I’m a big proponent of play as a means to grow and succeed. In my career I’ve spent endless hours building things that interested me with no thought of recompense or acknowledgement, simply to broaden my knowledge on a particular subject, or chase a particularly intriguing idea. Play provides you with a fun method for exploring your medium without risk or judgement. It also allows you to build the things you wish people would pay you to build, and market the results to help steer your career.
In my conference talks, I frequently encourage others to experiment with interactive media. At first, I would often be asked “where do you find the time?” In answer to this, I started talking about an approach I call “Passionate Procrastination”, which simply involves using time you might otherwise spend procrastinating to build interesting experiments. We all have those moments in our day when we need to step back from the task at hand and let our brains mull things over. I proposed that rather than read Digg, watch videos, or surf Facebook, that time could be used to work on something else that you are passionate about.
When pressed further, I started talking about how little time was actually required. Twenty minutes every day gives you three full work weeks per year to apply to experimental projects. Considering the average American watches more than twenty minutes per day of advertising, this time shouldn’t be that difficult to find.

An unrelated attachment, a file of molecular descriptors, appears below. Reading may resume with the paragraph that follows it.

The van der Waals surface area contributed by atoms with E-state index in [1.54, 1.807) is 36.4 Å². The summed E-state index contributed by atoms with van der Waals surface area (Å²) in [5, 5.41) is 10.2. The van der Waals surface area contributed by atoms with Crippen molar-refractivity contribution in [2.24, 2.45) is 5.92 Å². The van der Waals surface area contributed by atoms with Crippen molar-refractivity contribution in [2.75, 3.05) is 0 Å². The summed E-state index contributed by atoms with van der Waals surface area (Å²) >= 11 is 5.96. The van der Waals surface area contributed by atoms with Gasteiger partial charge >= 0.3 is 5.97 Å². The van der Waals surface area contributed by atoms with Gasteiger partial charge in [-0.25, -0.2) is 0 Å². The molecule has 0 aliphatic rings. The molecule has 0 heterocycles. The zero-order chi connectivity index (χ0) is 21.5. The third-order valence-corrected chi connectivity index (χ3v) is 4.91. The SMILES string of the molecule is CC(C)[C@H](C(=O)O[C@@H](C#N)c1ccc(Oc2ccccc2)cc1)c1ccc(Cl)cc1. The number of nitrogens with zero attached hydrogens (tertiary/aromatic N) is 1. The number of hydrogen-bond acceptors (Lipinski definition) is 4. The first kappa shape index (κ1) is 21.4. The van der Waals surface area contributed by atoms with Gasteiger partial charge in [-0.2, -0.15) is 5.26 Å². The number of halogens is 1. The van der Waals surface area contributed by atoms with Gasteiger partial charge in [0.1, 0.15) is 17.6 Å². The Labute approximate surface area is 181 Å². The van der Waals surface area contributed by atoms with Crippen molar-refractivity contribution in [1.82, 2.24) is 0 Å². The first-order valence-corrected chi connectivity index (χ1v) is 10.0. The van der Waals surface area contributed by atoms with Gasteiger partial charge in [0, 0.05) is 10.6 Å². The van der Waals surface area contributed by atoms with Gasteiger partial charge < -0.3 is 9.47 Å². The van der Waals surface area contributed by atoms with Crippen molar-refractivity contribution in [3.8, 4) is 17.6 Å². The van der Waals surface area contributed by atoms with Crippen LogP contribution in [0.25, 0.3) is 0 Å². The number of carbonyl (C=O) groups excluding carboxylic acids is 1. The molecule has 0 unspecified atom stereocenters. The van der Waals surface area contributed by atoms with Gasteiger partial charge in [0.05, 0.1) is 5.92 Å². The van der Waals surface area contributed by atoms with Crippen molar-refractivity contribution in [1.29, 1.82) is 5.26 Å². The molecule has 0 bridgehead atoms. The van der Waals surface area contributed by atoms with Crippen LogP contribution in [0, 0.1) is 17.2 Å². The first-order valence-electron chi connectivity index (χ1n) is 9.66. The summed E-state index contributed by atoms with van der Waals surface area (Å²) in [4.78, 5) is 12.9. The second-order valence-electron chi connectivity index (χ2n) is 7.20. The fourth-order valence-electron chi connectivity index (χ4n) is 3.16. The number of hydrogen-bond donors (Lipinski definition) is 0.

This seemed to convince most people (or they simply stopped asking) until today when I was yanked unceremoniously into a dotBrighton meeting via Skype and posed a question from an attendee regarding my recent talk at FOTB (I think his name was Paul, but I was a bit distracted, my apologies if I got it wrong). He cited my twenty minute figure, and asked how I was able to accomplish anything in that little time, given that it typically takes a good five or ten minutes to really ramp up on a new task.
I thought it was a great question, and that it warranted a more coherent answer than whatever I mumbled over Skype at the time. For me, there’s three parts to how I use this time effectively:
Firstly, that twenty minutes is an average that I only use as a demonstration of how little daily commitment it requires to accumulate a fair amount of play time. I would guess that most of my experimentation sessions last between 30 and 90 minutes, but I definitely don’t do it every day.
Secondly, it’s important to have a goal ready for when you decide to take a play break. I maintain a list of ideas in a text file on my computer, and glance over it regularly to keep the concepts fresh. I try to think through the implementation of these ideas during AFK (away from keyboard) times, like when I’m showering, or lying in bed trying to sleep (these are my two most productive idea times). This way, when I have some time to play, I’m ready to jump right into writing code and testing if my ideas work.
I also try to disassemble my implementations into small, easily-achievable sprints and accomplish one or two of them during a single break. This helps define and limit your time, as well as giving you a sense of accomplishment which can help propel you when you return to your usual work.
Thirdly, most of my play time is while procrastinating on other work. This means I already have my tools open and ready to go. In fact, I’ll often have a real project and an experimental project open at the same time, and swap over to play when I get momentarily stumped on real work (or just need a quick break). You mileage on this may vary depending on your work circumstances and your boss.
Play offers so many benefits, and it really helps keep working with technology from becoming mundane. Finding time to do it is likely easier than you think, even if it means missing the next Old Spice ad. I’m on a horse!